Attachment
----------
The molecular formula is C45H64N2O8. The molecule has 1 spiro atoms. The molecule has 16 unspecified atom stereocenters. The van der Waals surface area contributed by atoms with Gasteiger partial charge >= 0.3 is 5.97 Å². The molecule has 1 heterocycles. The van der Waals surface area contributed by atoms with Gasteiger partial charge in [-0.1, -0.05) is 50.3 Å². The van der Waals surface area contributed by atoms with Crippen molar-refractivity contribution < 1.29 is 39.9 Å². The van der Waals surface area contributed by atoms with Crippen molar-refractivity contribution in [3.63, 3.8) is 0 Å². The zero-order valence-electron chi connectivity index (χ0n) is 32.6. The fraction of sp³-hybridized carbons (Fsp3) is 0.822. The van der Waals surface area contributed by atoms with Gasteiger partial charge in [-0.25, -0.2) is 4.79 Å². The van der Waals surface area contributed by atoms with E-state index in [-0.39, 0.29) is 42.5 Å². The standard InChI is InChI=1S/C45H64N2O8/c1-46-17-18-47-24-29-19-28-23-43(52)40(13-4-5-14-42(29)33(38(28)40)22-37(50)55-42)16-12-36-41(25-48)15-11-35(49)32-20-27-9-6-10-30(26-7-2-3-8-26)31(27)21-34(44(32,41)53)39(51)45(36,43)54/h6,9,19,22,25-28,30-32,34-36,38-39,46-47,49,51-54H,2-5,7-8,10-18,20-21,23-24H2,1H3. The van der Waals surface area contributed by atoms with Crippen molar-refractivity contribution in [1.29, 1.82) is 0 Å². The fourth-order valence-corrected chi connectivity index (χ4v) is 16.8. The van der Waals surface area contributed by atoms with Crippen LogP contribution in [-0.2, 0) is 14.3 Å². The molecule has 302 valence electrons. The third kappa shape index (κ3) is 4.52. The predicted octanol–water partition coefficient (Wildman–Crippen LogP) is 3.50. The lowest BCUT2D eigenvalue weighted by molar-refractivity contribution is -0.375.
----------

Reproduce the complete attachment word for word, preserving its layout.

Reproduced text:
The molecular formula is C45H64N2O8. The molecule has 1 spiro atoms. The molecule has 16 unspecified atom stereocenters. The van der Waals surface area contributed by atoms with Gasteiger partial charge >= 0.3 is 5.97 Å². The molecule has 1 heterocycles. The van der Waals surface area contributed by atoms with Gasteiger partial charge in [-0.1, -0.05) is 50.3 Å². The van der Waals surface area contributed by atoms with Crippen molar-refractivity contribution < 1.29 is 39.9 Å². The van der Waals surface area contributed by atoms with Crippen molar-refractivity contribution in [3.63, 3.8) is 0 Å². The zero-order valence-electron chi connectivity index (χ0n) is 32.6. The fraction of sp³-hybridized carbons (Fsp3) is 0.822. The van der Waals surface area contributed by atoms with Gasteiger partial charge in [-0.25, -0.2) is 4.79 Å². The van der Waals surface area contributed by atoms with E-state index in [-0.39, 0.29) is 42.5 Å². The standard InChI is InChI=1S/C45H64N2O8/c1-46-17-18-47-24-29-19-28-23-43(52)40(13-4-5-14-42(29)33(38(28)40)22-37(50)55-42)16-12-36-41(25-48)15-11-35(49)32-20-27-9-6-10-30(26-7-2-3-8-26)31(27)21-34(44(32,41)53)39(51)45(36,43)54/h6,9,19,22,25-28,30-32,34-36,38-39,46-47,49,51-54H,2-5,7-8,10-18,20-21,23-24H2,1H3. The van der Waals surface area contributed by atoms with Crippen molar-refractivity contribution in [1.29, 1.82) is 0 Å². The fourth-order valence-corrected chi connectivity index (χ4v) is 16.8. The van der Waals surface area contributed by atoms with Crippen LogP contribution in [-0.2, 0) is 14.3 Å². The molecule has 302 valence electrons. The third kappa shape index (κ3) is 4.52. The predicted octanol–water partition coefficient (Wildman–Crippen LogP) is 3.50. The lowest BCUT2D eigenvalue weighted by molar-refractivity contribution is -0.375.